4. Forrest is an overcomer. No matter what bad circumstances life threw his way, he didn't let them change his attitude. You just have to love that about him.

5. Forrest realized his own shortcomings. So many of us dismiss our own failures and shortcomings, but he clearly knew he wasn't as smart as other people. But he didn't let that alter his life's course.

6. I love how he falls in love with his son from the moment he meets him.

7. I love the way faith if portrayed in the film. God is a constant in Forrest's life, and he assumes everyone feels that way. He's shocked when Lieutenant Dan doesn't seem to believe. God just is to Forrest.

8. I love the growth we see in Lieutenant Dan. That moment when he shows up with new legs and a content expression is wonderful.

9. I love the way Forrest is faithful to his friends, even after they're dead. He takes care of Bubba's mother even though he wasn't required to give her a cent. He's faithful to Lieutenant Dan even when he rails against him. He doesn't let anything deter him.

10. "Life is a box of chocolates. You never know what you're going to get." I just love that line. It's so true. And no matter what is in the middle of our chocolate, we can move forward with life.

How about you? What did you most enjoy about Forrest Gump? And don't tell me you hated the movie because I'll have to wonder about your taste in movies. LOL I just love it!

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Colleen Coble  
posted at 4:52 PM  
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Tuesday, May 15, 2012
It's all Kristin's fault that I'm obsessed with the perfect cup of coffee. She got me hooked on my entry drug, iced mochas. LOL But now I like the flavor of coffee so well that I don't even want chocolate in my coffee. So I thought I'd share with you all how to make a cup of coffee so good you won't believe it.

There are several things you need for the perfect cup. Coffee is everything. I have bought coffee from everywhere you can imagine, but I recently discovered some coffee that is so far above other coffees. It's infrared roasted coffee by Toomer's. The infrared roasting extracts the full flavor of the bean and it doesn't  make your body more acidic and it's easy on your stomach. The difference is very noticeable! The 2nd thing you need is a good grinder. I have a Capresso. You need a burr grinder to grind it properly. A few months ago, I would have said you also needed a Cuisinart coffeemaker but I've since discovered how wonderful coffee is that's been made in a French press like this one of mine.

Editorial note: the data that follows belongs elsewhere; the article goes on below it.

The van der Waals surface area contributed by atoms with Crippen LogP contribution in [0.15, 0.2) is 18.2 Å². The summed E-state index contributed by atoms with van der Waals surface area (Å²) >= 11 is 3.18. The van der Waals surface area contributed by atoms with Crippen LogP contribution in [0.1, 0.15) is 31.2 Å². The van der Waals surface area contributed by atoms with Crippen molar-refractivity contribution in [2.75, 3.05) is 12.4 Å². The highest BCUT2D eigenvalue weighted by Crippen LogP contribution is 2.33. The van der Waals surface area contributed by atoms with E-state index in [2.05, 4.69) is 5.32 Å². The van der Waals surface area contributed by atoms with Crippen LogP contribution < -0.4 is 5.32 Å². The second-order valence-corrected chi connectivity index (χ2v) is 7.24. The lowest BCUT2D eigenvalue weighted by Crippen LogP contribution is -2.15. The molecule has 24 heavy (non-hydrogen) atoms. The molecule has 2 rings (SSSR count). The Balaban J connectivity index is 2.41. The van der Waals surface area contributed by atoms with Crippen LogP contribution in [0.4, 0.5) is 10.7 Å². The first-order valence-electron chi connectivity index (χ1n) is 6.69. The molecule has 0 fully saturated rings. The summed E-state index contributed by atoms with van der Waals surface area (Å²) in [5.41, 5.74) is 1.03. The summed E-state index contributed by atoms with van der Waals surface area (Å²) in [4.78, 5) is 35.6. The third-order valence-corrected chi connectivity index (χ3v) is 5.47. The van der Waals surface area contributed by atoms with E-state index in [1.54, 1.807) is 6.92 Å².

So here's how you do it: heat water until it's nearly boiling. For this size of French press, I use 4 scoops of COARSE ground coffee. It's very important that you use coarse ground for proper results. Pour the water over the coffee in the glass carafe and stir with a wooden spoon. This is my favorite part because the aroma is just heavenly. Then put the top on and let it steep for at least 4 minutes. I let it go for 8. Then press the plunger to get the grounds out of the way and enjoy! I add heavy whipping cream, a tiny bit of KAL stevia and some cinnamon. Heaven!

How do you like your coffee? And if you try this, let me know what you think! My writer's brain runs on coffee!
Colleen Coble  
posted at 8:23 AM  
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Monday, May 14, 2012
I love my job. If I could hand-pick any career in the world, I'd choose the one I have now. Writing romance is my sweet spot, and the people I work with only make it sweeter.

That said, every job has its moments, right? For me, that moment is now. This month has been the most challenging of my 15 year writing career. To start with, due to some difficulty with my work-in-progress in February, I'm running a few weeks behind schedule on it. May was supposed to be my re-writing month since it's due June 1, but I only just finished the first draft. Enter working weekends and evenings, but manageable, right?